• In the specific context of the euro zone, what are the possible solutions for CCs in the context of the implementation of the European system of payments? Is there a stage in the development of a given CC from which a banking licence would be required?

3. Relevant objectives and impacts

These currency schemes can reflect different objectives that should be identified
in order to assess their credibility:

  • Generally speaking, what coherent and credible objectives can be assigned to these currency schemes and what can be expected from them in terms of social cohesion, local development, mutual help, promotion of local production, support of local purchasing power and welfare, sustainable development and responsible consumption, etc.?
  • Taking these objectives into account, what is the current state of research on their impact?
  • In the context of energy and climate crises, at what extent can the creation of local currency schemes contribute to the relocation of economic activity?
  • What are the conditions under which these currency schemes would be compatible with de-growth purposes?
  • How can these currencies be linked to proposals for a guaranteed minimum income or a universal income?

4. External articulations

These schemes are inevitably connected to a particular environment:

  • What is the place of these currencies in relation to the plurality of economic forms (reciprocity, redistribution, market exchange, domestic activity) and to the potential management of common goods and collective resources?
  • How are these currencies articulated to the plurality of socio-economic actors: for-profit companies, NGOs and voluntary organizations, local governments, central governments, etc.?
  • At what extent do community and complementary currencies refer to third sector dynamics or social economy dynamics? Or, put another way, under what conditions do these schemes refer to the rationale behind and the objectives of third sector or social economy?
  • What articulations can be imagined between these specific currency mechanisms? Between them and national currencies? Between them and private currencies issued by for-profit companies?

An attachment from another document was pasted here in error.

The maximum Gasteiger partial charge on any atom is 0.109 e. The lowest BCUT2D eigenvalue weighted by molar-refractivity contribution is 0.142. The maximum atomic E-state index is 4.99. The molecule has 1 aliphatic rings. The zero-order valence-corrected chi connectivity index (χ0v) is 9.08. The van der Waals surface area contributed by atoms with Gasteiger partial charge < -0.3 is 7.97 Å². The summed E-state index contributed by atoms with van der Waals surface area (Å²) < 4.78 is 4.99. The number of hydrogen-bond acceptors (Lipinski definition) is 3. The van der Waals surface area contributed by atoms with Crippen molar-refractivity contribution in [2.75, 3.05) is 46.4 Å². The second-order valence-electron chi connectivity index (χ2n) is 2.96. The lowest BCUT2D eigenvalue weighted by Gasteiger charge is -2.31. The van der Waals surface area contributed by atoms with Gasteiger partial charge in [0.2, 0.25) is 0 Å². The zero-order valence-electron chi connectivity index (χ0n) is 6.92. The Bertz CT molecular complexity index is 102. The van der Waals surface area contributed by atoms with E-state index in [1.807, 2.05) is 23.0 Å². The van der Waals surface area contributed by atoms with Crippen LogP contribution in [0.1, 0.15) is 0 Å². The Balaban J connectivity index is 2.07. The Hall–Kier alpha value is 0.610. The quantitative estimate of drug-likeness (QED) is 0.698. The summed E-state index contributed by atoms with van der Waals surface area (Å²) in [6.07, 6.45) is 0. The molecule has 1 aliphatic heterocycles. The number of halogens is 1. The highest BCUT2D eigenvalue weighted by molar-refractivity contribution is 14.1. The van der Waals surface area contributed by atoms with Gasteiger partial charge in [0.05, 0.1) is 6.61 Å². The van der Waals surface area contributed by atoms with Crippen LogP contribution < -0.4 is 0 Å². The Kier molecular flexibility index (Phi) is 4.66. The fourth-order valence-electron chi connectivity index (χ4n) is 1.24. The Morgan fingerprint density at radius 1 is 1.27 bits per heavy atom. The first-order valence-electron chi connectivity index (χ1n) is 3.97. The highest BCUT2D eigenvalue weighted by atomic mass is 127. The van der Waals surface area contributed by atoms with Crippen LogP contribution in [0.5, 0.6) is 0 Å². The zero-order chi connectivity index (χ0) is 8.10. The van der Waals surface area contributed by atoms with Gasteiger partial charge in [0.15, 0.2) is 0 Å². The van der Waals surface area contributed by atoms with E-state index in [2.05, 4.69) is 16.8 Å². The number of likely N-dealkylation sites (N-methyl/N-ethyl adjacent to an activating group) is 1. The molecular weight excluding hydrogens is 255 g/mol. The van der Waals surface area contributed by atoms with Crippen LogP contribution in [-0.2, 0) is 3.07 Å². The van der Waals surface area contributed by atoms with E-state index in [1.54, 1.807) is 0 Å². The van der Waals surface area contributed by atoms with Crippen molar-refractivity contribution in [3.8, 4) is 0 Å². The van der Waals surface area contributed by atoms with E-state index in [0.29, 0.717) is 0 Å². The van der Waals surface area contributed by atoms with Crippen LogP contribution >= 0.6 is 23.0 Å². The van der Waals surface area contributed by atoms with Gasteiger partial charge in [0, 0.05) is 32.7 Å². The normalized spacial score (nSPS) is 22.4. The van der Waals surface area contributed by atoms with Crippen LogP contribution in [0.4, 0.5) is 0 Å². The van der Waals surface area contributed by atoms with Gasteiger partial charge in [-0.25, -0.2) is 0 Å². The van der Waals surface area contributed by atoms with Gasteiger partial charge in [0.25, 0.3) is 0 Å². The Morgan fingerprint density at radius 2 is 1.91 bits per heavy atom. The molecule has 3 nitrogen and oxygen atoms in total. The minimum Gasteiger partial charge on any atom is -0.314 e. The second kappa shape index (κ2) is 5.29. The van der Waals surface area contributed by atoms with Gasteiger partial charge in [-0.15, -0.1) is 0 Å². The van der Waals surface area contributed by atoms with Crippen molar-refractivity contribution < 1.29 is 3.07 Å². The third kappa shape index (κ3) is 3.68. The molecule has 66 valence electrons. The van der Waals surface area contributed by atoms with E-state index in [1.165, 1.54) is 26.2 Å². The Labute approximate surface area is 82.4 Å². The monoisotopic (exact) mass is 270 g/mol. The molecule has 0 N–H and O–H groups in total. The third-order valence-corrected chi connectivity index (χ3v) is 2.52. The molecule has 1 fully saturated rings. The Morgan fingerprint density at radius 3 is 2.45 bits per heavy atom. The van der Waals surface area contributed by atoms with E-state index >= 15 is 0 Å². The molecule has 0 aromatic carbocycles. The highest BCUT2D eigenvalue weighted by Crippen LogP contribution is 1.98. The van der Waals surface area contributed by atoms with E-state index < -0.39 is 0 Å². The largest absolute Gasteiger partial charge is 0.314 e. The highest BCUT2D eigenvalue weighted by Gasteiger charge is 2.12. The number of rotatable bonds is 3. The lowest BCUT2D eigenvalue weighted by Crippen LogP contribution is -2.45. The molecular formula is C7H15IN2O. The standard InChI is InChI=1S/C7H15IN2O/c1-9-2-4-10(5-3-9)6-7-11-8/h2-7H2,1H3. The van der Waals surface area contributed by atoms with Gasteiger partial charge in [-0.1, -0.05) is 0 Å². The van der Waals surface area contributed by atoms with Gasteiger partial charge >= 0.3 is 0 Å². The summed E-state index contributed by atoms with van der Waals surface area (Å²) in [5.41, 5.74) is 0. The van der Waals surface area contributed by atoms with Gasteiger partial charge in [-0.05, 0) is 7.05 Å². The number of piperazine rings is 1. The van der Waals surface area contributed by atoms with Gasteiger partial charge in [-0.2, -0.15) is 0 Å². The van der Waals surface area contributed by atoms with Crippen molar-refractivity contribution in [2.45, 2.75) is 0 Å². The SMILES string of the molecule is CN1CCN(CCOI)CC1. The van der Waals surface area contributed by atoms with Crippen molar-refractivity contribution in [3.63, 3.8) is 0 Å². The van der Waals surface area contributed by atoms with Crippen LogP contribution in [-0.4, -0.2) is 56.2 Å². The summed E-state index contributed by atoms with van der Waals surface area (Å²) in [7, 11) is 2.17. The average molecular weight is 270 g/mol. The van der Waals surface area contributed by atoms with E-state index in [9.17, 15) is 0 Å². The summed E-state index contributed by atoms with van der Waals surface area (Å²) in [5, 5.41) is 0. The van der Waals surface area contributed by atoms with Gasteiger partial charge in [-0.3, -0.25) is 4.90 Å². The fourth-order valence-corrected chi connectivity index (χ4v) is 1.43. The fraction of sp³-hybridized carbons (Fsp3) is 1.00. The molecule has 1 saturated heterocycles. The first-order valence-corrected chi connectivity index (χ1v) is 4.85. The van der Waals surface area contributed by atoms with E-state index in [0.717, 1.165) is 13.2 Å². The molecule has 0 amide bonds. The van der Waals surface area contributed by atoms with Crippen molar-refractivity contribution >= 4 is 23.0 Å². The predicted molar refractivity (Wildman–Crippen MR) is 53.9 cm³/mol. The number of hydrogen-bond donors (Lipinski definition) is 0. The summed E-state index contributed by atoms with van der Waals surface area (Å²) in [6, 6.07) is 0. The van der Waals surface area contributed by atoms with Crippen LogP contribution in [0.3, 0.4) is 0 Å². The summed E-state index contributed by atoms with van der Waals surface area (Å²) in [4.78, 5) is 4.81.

• In what ways can these currency schemes be linked to monetary sovereignty and to monetary spaces that are considered legitimate, i.e. those of national currencies?

5. Information, training and research

Finally, a balanced progress of these mechanisms requires the development of
an intellectual infrastructure for the three following domains:

  • Information: how is it possible to move beyond ordinary information provided by the media, as it does not lead to regular or in-depth broadcasts on local currency schemes? Have there been positive experiments that could be used as a model? On the contrary, what mistakes should be noted and thereby avoided in the future? What is the best media type for providing information?
  • Training: how has training on the implementation of these schemes been undertaken to date? What issues are involved in providing appropriate training and what tools are the most applicable in achieving this goal, bearing in mind the variety of models, contexts and objectives for these schemes?
  • Research: what intellectual infrastructure is required for an extensive and dispassionate research on these schemes? What is the future of the existing databases, those related to the existing corpus of texts devoted to these schemes as well as those providing knowledge of the existing schemes around the world? What dead-ends that block research today are due to a lack of adapted intellectual infrastructure, and what solutions would appear to be necessary?

A Trilingual Conference

As research in this field is still overly compartmentalised according to linguistic areas, this conference will be trilingual – English, Spanish and French. Simultaneous translation will be organized for the three languages of the conference, and abstracts of the presented papers will be distributed in all three languages. The conference will solicit works from a significant number of scholars in the field who work all over the world, and it can potentially cover most of the types of schemes that exist today.

Schedule and submission procedure

The conference is organized like every academic conference: an open call for papers and an evaluation of proposals by a scientific committee, consisting of researchers known throughout this emerging field.

Steps are as follows:

Deadline for proposals submissions: 6 September 2010

Abstract of no more than 500 words should be submitted in French, Spanish or English by 6th September.
Abstract should be an attached Word document. It should include: the name(s) of the author(s), the title of the proposal, the number of the relevant topic (if any) and the abstract. At the end of the abstract, mention the address and full title of the author(s); the organization(s) and email address(es); the name of the corresponding author if the proposal is a collective one.

Decision notification: 30 September 2010

Deadline for submission of the complete papers + separated abstracts: 13 December 2010

Complete papers of accepted proposals will be due by December, 13th, 2010. They can be submitted in English, French or Spanish. Papers will be uploaded on the conference website before the conference.
Papers should be accompanied by an abstract of approximately 100 to 200 words on a separate file. Abstracts will be translated and distributed in the three languages during the conference.


Two publications are planned:

  • The IJCCR (International Journal of Community Currency Research, a specialised multidisciplinary online review) will publish a selection of the conference papers: http://www.uea.ac.uk/env/ijccr/index.html . 
  • A publication of an anthology from a selection of the presented papers is also planned.